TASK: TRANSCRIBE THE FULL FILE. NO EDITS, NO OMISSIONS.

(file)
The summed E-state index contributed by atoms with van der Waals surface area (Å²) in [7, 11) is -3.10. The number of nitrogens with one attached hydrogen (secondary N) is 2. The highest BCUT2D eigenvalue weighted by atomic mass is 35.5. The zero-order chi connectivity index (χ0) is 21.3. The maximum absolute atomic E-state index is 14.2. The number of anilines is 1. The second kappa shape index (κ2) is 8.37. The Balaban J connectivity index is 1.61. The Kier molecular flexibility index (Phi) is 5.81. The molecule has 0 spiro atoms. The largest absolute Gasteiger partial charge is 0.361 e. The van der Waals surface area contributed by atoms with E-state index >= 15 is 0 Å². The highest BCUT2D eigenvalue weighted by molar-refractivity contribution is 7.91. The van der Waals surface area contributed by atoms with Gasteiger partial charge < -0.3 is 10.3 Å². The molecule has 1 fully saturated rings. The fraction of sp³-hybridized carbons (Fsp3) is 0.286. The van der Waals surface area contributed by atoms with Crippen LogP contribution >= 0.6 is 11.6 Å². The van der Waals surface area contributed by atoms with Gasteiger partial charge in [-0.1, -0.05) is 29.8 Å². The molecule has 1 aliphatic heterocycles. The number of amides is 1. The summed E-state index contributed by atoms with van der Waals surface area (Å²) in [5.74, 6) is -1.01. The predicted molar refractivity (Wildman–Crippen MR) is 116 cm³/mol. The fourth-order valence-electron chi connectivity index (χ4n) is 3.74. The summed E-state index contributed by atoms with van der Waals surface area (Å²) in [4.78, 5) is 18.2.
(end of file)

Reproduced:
The summed E-state index contributed by atoms with van der Waals surface area (Å²) in [7, 11) is -3.10. The number of nitrogens with one attached hydrogen (secondary N) is 2. The highest BCUT2D eigenvalue weighted by atomic mass is 35.5. The zero-order chi connectivity index (χ0) is 21.3. The maximum absolute atomic E-state index is 14.2. The number of anilines is 1. The second kappa shape index (κ2) is 8.37. The Balaban J connectivity index is 1.61. The Kier molecular flexibility index (Phi) is 5.81. The molecule has 0 spiro atoms. The largest absolute Gasteiger partial charge is 0.361 e. The van der Waals surface area contributed by atoms with E-state index >= 15 is 0 Å². The highest BCUT2D eigenvalue weighted by molar-refractivity contribution is 7.91. The van der Waals surface area contributed by atoms with Gasteiger partial charge < -0.3 is 10.3 Å². The molecule has 1 fully saturated rings. The fraction of sp³-hybridized carbons (Fsp3) is 0.286. The van der Waals surface area contributed by atoms with Crippen LogP contribution >= 0.6 is 11.6 Å². The van der Waals surface area contributed by atoms with Gasteiger partial charge in [-0.1, -0.05) is 29.8 Å². The molecule has 1 aliphatic heterocycles. The number of amides is 1. The summed E-state index contributed by atoms with van der Waals surface area (Å²) in [5.74, 6) is -1.01. The predicted molar refractivity (Wildman–Crippen MR) is 116 cm³/mol. The fourth-order valence-electron chi connectivity index (χ4n) is 3.74. The summed E-state index contributed by atoms with van der Waals surface area (Å²) in [4.78, 5) is 18.2.